Elke Birnbaum beat her hands against her thighs. She coughed, spewing out hot, white air against a bundled fist. She shambled over to the counter and grasped the styrofoam cup with both hands. After a lingering sip, she lowered the liquid to her chin and inhaled. The steamy, spiced scent burned her nostrils, and defrosted her eyelashes as it wafted up the folds and crevices of her face.
“How much is this one?” A woman asked. Her index finger and thumb were wrapped around the smooth wooden figure’s rotund belly. Holding a miniature stein in one hand, he perched on a small log. A thick, black moustache dominated his round face, and a pipe hung from his hollow, agape mouth.
“Sixty.” Elke smiled. She remembered the long hours in her cellar workshop, sanding and rounding the Räuchermann’s stout limbs, cutting, carving, and painting his top hat, his collar, his buttons.
The woman looked to the man next to her and touched his shoulder. Elke imagined the figure atop the mantel of a fireplace in their warm, comfortable home. As they would gather around the fire on Christmas Eve and open gifts with their beautiful, wide-eyed children, burnt fragrance would drift up through the Räuchermann’s mouth and into the room in a thin coil of smoke. As time went on, as that couple grew old and generations passed, the scent would cling to the air, embed itself in the walls, the rafters.
The man nodded and the woman smiled. She turned to Elke and handed her two crumpled bills. The couple continued to the next stall arm-in-arm, her head resting on his shoulder. Shadows of the past flicked in Elke’s mind: her hand entwined in Jörg’s, the warmth of his cheek against hers as they whispered sweet secrets in each other’s ears.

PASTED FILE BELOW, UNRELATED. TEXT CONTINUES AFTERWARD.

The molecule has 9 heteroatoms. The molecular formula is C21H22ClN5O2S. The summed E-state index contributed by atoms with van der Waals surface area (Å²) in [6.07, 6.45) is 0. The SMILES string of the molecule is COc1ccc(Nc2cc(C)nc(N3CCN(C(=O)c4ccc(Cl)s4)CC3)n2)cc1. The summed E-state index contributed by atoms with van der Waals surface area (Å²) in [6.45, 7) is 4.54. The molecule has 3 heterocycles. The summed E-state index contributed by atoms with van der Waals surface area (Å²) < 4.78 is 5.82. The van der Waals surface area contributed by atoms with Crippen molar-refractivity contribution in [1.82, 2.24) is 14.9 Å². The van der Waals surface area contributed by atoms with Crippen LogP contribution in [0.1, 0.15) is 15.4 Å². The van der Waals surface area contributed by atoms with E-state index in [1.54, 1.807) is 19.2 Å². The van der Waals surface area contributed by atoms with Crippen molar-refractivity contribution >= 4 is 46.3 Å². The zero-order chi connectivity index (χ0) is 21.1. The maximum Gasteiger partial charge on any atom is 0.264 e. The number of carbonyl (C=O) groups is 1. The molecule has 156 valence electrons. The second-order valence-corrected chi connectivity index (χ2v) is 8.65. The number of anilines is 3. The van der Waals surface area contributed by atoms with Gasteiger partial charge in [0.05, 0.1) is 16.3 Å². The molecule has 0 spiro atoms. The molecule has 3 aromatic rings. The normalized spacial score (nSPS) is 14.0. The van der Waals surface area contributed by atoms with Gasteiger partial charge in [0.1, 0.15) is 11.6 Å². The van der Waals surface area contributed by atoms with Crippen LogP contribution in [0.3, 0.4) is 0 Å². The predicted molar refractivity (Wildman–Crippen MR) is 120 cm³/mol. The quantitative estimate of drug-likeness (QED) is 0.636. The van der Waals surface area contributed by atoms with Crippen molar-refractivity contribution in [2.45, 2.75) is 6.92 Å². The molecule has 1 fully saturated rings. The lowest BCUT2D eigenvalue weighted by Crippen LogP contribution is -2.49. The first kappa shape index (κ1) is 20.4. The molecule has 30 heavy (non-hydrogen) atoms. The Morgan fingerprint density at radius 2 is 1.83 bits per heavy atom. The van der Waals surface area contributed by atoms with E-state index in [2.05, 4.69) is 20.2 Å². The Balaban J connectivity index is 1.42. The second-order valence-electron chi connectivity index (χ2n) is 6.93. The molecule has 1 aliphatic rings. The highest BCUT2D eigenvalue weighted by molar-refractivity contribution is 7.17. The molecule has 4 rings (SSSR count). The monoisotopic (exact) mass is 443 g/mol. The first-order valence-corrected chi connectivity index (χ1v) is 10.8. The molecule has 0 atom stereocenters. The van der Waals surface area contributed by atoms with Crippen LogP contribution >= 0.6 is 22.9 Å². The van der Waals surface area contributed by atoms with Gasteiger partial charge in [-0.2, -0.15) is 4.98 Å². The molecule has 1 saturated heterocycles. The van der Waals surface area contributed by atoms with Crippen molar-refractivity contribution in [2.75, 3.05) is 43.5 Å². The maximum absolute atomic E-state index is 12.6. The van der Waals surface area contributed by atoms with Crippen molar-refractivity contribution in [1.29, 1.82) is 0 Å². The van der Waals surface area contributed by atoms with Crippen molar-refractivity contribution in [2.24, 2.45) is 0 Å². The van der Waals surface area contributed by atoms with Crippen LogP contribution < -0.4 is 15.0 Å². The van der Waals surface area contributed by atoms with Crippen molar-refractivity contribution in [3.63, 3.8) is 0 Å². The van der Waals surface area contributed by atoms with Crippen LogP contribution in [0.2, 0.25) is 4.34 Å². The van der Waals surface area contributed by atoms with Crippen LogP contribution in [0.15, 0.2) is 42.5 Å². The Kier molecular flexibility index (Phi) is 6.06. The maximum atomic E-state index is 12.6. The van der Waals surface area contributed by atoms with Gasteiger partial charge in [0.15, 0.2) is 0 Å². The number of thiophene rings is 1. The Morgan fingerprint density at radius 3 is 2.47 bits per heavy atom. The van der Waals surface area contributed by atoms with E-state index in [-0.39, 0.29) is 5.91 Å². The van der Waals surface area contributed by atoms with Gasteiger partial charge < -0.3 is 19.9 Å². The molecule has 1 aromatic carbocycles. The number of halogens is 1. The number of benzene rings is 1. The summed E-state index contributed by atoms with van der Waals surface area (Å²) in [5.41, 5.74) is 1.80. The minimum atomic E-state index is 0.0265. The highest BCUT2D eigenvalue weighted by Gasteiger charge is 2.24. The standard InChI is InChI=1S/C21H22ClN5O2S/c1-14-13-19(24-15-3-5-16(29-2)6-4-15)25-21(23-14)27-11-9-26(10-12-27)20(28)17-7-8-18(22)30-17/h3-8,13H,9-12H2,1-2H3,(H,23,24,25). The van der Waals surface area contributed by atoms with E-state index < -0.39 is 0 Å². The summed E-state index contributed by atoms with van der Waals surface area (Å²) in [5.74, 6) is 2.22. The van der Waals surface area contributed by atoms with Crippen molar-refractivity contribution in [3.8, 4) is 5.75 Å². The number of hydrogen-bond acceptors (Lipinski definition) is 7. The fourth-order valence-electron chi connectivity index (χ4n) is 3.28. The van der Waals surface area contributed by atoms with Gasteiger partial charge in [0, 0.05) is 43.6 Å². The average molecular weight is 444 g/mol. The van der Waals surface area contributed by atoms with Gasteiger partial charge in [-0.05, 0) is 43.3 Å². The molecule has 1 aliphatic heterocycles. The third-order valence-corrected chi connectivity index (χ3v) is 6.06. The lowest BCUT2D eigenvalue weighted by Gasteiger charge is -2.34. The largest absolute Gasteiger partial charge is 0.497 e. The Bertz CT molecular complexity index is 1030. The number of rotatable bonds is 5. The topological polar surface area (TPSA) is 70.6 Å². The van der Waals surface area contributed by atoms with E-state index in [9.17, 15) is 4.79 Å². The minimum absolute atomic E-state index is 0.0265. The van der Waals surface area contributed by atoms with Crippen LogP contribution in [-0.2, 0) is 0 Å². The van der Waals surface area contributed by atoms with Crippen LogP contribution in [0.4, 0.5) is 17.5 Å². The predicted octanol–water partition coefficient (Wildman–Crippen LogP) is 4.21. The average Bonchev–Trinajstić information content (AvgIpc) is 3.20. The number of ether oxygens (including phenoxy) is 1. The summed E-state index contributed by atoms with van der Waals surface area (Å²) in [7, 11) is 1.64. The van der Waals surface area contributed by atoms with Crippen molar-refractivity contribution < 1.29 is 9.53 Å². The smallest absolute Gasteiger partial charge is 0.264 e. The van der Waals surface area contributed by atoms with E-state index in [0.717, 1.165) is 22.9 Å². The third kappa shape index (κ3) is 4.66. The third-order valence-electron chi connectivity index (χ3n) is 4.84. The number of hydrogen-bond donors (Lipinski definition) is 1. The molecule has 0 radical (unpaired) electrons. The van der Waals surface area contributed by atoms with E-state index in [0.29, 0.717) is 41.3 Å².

“I got you more glühwein.” Her daughter’s docile voice brought Elke back to the present. Lise Birnbaum maneuvered around a few shelves and handed her mother a styrofoam cup.
“Thank you, schätzchen.” Elke lightly squeezed her daughter’s cheek, then stroked it with her thumb. Her cheeks and nose were always bright red in the winter, like her father’s.
Lise wiped her face with the back of her hand. She took a sip from her own cup and adjusted her wool hat, covering two pink earlobes. “So, I was won—”
“Oh, these are just beautiful!” A woman exclaimed in French. Her fingers landed on a wandering Santa Claus, a pipe in his long, white wooden beard and a walking cane in hand. She lifted her head toward Lise and Elke. “Are they handmade?”
Elke gave the woman a smile, polite and encouraging, as Lise shuffled over to help. She watched Lise talk to the woman in French, show her other ornaments. She spoke easily, foreign words flowing from her mouth without hesitation. Her mother had never been one for languages; Lise had gotten that talent from Jörg. In Naples, St. Petersburg, London... Paris, Lise’s father had been a master in the arts of speech and persuasion.
Elke remembered when Lise was seven. They had come home from a day in the park to find Jörg just returned from Italy. A bouquet of daisies lay across the kitchen table; Jörg’s large frame stood at the stove, stirring and sautéing. The apartment smelled like basil and tomatoes; he reeked of cigarettes and shame.